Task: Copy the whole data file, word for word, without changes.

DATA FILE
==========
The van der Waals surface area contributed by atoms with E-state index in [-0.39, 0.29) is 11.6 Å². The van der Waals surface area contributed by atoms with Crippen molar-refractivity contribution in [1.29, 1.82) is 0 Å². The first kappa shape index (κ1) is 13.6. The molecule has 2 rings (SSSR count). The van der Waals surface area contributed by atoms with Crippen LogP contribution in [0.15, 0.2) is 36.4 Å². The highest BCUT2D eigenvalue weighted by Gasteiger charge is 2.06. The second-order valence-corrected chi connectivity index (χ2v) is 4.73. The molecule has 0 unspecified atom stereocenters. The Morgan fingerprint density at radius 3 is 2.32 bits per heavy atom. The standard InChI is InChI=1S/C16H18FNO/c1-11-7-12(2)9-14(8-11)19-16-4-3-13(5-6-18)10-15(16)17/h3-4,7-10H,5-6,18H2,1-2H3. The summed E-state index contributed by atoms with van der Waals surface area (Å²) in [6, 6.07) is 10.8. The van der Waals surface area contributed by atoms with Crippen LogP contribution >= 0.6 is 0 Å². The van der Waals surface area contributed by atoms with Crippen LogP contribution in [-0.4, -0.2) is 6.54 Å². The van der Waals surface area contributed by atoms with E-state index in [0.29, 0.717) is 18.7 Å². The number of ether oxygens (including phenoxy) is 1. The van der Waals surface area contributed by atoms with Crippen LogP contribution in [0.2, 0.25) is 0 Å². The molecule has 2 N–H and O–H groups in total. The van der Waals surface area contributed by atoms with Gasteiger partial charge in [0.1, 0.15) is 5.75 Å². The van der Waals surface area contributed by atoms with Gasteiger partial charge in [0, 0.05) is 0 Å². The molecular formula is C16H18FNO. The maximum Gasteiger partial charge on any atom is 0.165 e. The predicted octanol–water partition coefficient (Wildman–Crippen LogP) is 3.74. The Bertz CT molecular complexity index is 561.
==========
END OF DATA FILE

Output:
The van der Waals surface area contributed by atoms with E-state index in [-0.39, 0.29) is 11.6 Å². The van der Waals surface area contributed by atoms with Crippen molar-refractivity contribution in [1.29, 1.82) is 0 Å². The first kappa shape index (κ1) is 13.6. The molecule has 2 rings (SSSR count). The van der Waals surface area contributed by atoms with Crippen LogP contribution in [0.15, 0.2) is 36.4 Å². The highest BCUT2D eigenvalue weighted by Gasteiger charge is 2.06. The second-order valence-corrected chi connectivity index (χ2v) is 4.73. The molecule has 0 unspecified atom stereocenters. The Morgan fingerprint density at radius 3 is 2.32 bits per heavy atom. The standard InChI is InChI=1S/C16H18FNO/c1-11-7-12(2)9-14(8-11)19-16-4-3-13(5-6-18)10-15(16)17/h3-4,7-10H,5-6,18H2,1-2H3. The summed E-state index contributed by atoms with van der Waals surface area (Å²) in [6, 6.07) is 10.8. The van der Waals surface area contributed by atoms with Crippen LogP contribution >= 0.6 is 0 Å². The van der Waals surface area contributed by atoms with Crippen LogP contribution in [-0.4, -0.2) is 6.54 Å². The van der Waals surface area contributed by atoms with E-state index in [0.29, 0.717) is 18.7 Å². The number of ether oxygens (including phenoxy) is 1. The van der Waals surface area contributed by atoms with Crippen LogP contribution in [0.2, 0.25) is 0 Å². The molecule has 2 N–H and O–H groups in total. The van der Waals surface area contributed by atoms with Gasteiger partial charge in [0.1, 0.15) is 5.75 Å². The van der Waals surface area contributed by atoms with Gasteiger partial charge in [0, 0.05) is 0 Å². The molecular formula is C16H18FNO. The maximum Gasteiger partial charge on any atom is 0.165 e. The predicted octanol–water partition coefficient (Wildman–Crippen LogP) is 3.74. The Bertz CT molecular complexity index is 561.